Remembering Saint Ambrose


"When they had prayed, the place in which they were gathered together was shaken; and they were all filled with the Holy Spirit and spoke the word of God with boldness." (Acts 4:31)

Today is the 75th anniversary of the Japanese bombing of Pearl Harbor in Hawaii.  The next day - December 8, 1941 - the U.S. officially entered World War II.  It is a day we should remember, and I would say that most Americans remember December 7 as “Pearl Harbor Day.”

Today is also the 1,643rd anniversary of Ambrose being consecrated as Bishop of Milan.  Our church’s patron saint, Ambrose, was a governor in northern Italy when he went in to mediate a dispute - what, a conflict in the church? - between factions of Arians and orthodox Christians, over who the next Bishop of Milan would be.  Some suggest that a young person first yelled out, “Ambrose shall be our bishop!”  Whether that is true or not, the people who had gathered insisted that Ambrose should be the next bishop.  Ambrose protested at first.  Then Ambrose, who had been a catechumen - doing the studies that were required before one professed faith in Christ - was hastily baptized, ordained, and then made a bishop on December 7, 373, all in a week’s time.  (One would think this must be the fastest ordination process in the history of the Church!)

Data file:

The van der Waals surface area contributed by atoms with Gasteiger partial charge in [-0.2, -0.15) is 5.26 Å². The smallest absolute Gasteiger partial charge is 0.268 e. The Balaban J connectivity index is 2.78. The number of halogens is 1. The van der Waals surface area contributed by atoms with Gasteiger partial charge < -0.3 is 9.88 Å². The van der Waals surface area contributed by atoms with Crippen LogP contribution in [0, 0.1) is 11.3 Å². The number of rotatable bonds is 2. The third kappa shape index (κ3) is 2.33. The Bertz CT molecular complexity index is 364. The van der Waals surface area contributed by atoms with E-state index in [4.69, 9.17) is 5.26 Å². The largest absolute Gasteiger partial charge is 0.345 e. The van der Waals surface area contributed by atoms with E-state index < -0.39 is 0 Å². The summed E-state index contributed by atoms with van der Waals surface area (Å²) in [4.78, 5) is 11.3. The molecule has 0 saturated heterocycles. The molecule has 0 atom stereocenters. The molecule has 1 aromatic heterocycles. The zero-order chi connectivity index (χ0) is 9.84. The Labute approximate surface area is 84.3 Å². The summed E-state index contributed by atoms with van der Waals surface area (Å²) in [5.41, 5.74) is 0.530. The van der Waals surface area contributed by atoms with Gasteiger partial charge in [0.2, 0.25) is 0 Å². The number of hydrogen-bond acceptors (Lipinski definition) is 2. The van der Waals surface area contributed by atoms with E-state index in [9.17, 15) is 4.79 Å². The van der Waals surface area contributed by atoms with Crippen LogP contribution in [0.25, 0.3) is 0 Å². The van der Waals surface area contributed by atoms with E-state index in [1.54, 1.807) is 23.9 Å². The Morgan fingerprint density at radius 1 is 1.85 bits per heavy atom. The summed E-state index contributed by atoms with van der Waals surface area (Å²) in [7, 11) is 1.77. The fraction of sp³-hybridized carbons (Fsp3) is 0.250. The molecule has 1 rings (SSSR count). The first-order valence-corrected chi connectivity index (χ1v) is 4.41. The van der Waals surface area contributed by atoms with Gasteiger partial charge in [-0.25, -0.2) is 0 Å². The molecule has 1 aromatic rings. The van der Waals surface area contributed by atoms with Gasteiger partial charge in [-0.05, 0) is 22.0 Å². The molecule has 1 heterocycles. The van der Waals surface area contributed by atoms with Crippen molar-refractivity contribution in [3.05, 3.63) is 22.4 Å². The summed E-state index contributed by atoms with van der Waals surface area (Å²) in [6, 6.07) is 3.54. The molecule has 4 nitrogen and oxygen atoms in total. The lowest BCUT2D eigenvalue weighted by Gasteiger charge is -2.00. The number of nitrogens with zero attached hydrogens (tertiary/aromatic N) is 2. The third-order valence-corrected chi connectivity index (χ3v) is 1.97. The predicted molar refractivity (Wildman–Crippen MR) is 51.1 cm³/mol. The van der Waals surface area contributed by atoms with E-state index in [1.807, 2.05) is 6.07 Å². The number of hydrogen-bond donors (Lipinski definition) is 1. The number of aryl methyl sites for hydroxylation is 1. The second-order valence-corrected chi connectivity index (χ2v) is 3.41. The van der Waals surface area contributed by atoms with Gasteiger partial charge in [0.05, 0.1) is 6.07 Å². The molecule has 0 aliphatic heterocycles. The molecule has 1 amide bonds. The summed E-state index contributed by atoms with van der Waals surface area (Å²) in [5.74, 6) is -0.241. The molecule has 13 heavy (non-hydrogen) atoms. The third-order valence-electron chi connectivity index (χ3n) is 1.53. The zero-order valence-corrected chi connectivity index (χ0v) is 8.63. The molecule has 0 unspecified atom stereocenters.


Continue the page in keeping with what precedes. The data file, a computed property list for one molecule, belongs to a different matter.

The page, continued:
Over the next 24 years, Ambrose became a gifted preacher (his preaching was an important influence in the conversion of Augustine of Hippo), wrote a number of hymns and introduced antiphonal chanting to the liturgy, and forced the emperor, Theodosius, to do public penance for the slaughter of several thousand citizens of Salonika.

It makes sense, then, that Acts 4:23-31 would be selected as one of the readings for St. Ambrose Day.   This is the story of Peter, John, and the newly formed Christian community speaking boldly about Jesus and the resurrection, being arrested and then released after being told by the Jewish religious authorities to no longer speak or teach in the name of Jesus (Acts 4:18), and then praying to the Lord for more boldness in speaking out.  After praying, the building in which they were staying shook, and Peter and John and the others continued to speak the word of God with boldness.

Ambrose’s bold teaching and preaching reached all the way to the Roman emperor.

I will leave you with a few questions:

When have you thought that you were not the right person for the job (perhaps you didn’t think you were qualified), but circumstances came together in such a way that you relented, and did the job anyway?  What was the fruit of you saying “yes” to that work?

When was the last time you prayed to the Lord for the power to speak God’s word with boldness?  

When was the last time that you prayed and were shaken by the Lord’s response?

How might you speak boldly - on the Lord’s behalf - today?

Remember Pearl Harbor on this day, and all those who lost their lives.  Remember, also, the saint from Milan - Ambrose.